Companies that carry out the activities of lease or accommodation have the option to deduct the AIMI paid, capped at the portion of the tax assessed that corresponds to the income generated by properties subject to AIMI.

Direct taxes on holding and disposal and permanent establishment issues

Income generated during the holding and upon the sale of real estate investments in Portugal shall be subject to CIT.

In this context, it is important to distinguish between investors that are non-residents without a permanent establishment (PE)5 in Portugal and those operating in this territory through a PE or a local subsidiary.

In recent years, the OECD has sought to harmonise the concept of the PE by publishing guidelines, in particular under Action 7 of the base erosion and profit shifting (BEPS) project, which have filled the conceptual gaps arising from economic developments. Consequently, the Portuguese domestic law has followed international trends in this field and has incorporated a more comprehensive concept of the PE.

Non-residents without a PE

Non-residents investing directly in the purchase of Portuguese real estate shall not be considered to have a PE provided that they do not engage in a related active business activity and limit their investment to the holding of the property and the collection of rents arising from the corresponding lease.

Both the rules of the agreements to avoid double taxation signed by Portugal and domestic tax legislation determine that the income earned throughout the holding and sale of real estate investments by non-residents without a PE shall be subject to CIT.

In most cases, the taxable rental income shall equal the gross income less all connected costs and expenses and shall be subject to a 25 per cent CIT rate. Deductions for financial costs and depreciation shall not be allowed.

If the lessee is a Portuguese entity subject to organised accounting rules, it shall carry out the withholding of tax upon the payment of the rents, at the rate of 25 per cent, as an advance payment of the final tax due, which shall be calculated after the filing of the annual CIT return by the non-resident investor.

Capital gains on the sale of real estate property are also subject to CIT in Portugal, at the rate of 25 per cent. The taxable gain shall equal the difference between the property's transfer value and its purchase value. If the property's tax value is higher than the declared transfer value, the former will be the relevant value for capital gains purposes unless the transferor provides evidence that the transfer value was, in fact, lower than the property's tax value.

Expenses for property renovations in the 12 years leading up to the transfer should be added to the acquisition value, which is updated by a monetary adjustment coefficient if the property is transferred more than 2 years after the purchase date.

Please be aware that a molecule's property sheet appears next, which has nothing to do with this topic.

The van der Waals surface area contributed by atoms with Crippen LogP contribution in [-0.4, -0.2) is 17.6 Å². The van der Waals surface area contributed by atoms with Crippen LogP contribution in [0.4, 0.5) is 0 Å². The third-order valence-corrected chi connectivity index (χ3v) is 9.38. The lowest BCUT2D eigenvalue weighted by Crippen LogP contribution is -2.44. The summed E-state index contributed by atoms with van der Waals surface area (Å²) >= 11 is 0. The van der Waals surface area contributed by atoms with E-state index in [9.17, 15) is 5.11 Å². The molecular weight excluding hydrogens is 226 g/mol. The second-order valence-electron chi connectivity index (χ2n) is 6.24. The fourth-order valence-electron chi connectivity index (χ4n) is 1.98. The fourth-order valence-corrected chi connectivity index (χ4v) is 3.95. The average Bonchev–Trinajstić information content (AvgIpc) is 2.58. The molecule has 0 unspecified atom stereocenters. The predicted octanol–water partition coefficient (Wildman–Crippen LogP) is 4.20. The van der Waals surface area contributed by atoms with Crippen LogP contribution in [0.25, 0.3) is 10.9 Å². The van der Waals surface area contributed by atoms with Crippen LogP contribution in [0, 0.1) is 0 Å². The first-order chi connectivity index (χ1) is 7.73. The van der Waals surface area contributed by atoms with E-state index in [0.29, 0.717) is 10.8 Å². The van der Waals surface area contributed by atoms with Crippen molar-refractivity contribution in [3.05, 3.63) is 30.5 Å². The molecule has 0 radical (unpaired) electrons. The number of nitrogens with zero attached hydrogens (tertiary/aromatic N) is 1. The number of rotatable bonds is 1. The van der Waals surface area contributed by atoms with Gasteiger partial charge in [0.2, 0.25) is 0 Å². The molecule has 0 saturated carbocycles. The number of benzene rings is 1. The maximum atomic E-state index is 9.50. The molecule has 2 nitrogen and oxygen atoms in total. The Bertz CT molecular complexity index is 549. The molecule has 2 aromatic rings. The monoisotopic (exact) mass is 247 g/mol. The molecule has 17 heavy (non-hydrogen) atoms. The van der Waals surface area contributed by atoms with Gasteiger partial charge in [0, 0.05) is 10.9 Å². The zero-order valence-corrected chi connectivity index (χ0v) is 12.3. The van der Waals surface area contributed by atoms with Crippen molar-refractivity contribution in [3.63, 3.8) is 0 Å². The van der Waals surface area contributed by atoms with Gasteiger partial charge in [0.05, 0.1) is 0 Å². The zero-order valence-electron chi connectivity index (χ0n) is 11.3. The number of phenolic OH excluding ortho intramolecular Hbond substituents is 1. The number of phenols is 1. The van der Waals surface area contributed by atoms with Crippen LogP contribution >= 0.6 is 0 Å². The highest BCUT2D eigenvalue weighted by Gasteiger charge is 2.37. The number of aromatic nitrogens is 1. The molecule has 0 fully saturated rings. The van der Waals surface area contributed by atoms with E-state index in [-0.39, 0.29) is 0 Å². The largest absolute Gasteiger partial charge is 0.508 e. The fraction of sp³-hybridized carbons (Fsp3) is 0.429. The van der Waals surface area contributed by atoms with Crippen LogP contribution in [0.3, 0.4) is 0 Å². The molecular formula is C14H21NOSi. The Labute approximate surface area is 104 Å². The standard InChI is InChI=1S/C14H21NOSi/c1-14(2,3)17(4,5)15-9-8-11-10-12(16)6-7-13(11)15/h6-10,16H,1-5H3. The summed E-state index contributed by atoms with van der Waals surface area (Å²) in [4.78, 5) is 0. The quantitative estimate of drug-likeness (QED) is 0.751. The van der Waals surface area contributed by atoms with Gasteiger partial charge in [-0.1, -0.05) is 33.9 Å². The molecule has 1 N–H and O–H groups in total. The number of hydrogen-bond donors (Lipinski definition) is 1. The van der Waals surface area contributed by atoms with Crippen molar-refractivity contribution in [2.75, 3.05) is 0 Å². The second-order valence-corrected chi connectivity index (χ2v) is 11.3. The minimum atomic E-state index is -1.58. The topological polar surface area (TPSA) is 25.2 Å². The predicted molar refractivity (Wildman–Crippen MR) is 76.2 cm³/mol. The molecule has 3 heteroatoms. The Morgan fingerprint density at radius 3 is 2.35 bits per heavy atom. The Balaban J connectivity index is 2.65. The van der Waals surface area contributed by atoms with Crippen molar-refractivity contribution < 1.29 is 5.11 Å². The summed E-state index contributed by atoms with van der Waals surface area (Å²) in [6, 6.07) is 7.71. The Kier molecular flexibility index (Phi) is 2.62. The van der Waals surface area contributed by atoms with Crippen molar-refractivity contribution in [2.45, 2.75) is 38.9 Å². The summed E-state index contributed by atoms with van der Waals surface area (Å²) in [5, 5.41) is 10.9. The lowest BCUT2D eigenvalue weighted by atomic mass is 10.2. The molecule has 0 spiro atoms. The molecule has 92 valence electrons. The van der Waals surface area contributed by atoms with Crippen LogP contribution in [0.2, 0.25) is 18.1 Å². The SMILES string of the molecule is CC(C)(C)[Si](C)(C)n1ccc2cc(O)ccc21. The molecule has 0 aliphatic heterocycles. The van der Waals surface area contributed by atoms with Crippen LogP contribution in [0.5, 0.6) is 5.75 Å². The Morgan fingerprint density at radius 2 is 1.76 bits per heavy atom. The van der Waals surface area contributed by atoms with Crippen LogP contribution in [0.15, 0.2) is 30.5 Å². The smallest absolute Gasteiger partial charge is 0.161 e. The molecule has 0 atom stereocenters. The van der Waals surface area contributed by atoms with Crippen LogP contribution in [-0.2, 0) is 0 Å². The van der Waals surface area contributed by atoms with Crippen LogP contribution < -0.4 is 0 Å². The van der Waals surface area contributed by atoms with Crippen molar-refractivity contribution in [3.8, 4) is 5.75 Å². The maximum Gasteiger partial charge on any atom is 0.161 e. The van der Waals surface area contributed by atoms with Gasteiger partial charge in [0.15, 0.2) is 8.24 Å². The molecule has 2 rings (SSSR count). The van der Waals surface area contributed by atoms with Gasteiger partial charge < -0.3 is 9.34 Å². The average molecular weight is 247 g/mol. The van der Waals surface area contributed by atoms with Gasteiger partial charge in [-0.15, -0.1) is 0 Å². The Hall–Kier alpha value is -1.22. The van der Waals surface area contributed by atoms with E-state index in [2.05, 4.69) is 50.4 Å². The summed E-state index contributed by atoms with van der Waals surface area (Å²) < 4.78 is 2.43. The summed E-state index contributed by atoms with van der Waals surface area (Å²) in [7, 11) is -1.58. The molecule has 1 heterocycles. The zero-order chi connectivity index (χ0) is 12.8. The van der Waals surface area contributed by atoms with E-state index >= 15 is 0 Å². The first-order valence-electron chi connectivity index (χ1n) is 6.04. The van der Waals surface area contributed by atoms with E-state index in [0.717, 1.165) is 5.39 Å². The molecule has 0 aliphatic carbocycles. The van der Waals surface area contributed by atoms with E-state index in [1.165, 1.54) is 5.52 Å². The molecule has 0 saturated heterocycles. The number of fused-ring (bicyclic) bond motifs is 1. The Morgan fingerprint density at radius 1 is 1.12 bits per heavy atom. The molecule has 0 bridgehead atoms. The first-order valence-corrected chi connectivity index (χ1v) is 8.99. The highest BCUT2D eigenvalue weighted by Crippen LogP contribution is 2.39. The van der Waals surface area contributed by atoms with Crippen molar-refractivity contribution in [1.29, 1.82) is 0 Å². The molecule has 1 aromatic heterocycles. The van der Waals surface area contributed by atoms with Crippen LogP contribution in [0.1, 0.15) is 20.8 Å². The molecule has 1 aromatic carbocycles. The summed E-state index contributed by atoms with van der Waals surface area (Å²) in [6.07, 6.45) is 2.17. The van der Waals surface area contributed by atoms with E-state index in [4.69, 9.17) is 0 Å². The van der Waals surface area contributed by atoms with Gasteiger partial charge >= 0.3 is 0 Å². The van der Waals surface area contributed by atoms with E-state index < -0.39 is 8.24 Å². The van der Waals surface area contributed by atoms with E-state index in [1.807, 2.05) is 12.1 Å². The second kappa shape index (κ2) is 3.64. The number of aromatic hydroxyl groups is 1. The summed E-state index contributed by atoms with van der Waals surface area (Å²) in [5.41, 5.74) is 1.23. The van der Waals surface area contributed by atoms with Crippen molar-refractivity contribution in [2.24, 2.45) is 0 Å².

Furthermore, gains arising from the onerous transfer of shares or similar rights in companies or other entities, whereby at any time during the preceding 365 days the value of such shares or rights results, directly or indirectly, in excess of 50 per cent of real estate or rights in rem in real estate located in Portugal, with the exception of real estate engaged in an activity of an agricultural, industrial, or commercial nature other than the purchase and sale of real estate, shall be subject to CIT in Portugal at a 25 per cent tax rate levied on the positive difference between the transfer value and the purchase value of the shares (updated by a devaluation coefficient if the shares have been held for more than two years).

CIT shall be due upon the verification of the following elements:

  1. generation of a gain
  2. by an entity with no registered office or effective management in Portugal,
  3. resulting from the transfer for consideration of shares in the capital of another company not having its registered office or effective place of management in Portugal,
  4. which value (i.e., of the transferred shares) results, directly or indirectly, in more than 50 per cent of any real estate rights located in Portugal
  5. either on the date of sale or on any day during the 365 days prior to the transfer subject to tax.

It should, however, be noted that CIT taxation on these capital gains may be overcome under the terms of an agreement to avoid double taxation executed between Portugal and the transferor's State of residence.

The agreement to avoid double taxation executed between Portugal and the United Kingdom, for example, does not foresee any clause conferring jurisdiction on the source State (i.e., Portugal) to tax the capital gains obtained by a resident of a contracting State (i.e., the UK) arising from the sale of shares of companies holding, directly or indirectly, real estate in the other contracting State (i.e., Portugal). In these cases, the State of residence shall have exclusive taxation rights over the gains arising from the sale of shares, regardless of the composition of the company's assets to which they refer.

Hence, in the above-mentioned case, any capital gains obtained by the UK resident entity from the sale of an entity resident in, for instance, Spain, the value of which is derived by more than 50 per cent from real estate located in Portugal, may be taxed, in light of the agreement to avoid double taxation executed between Portugal and the UK, only in the State of residence (in this case, the UK).

Non-residents with a PE and resident companies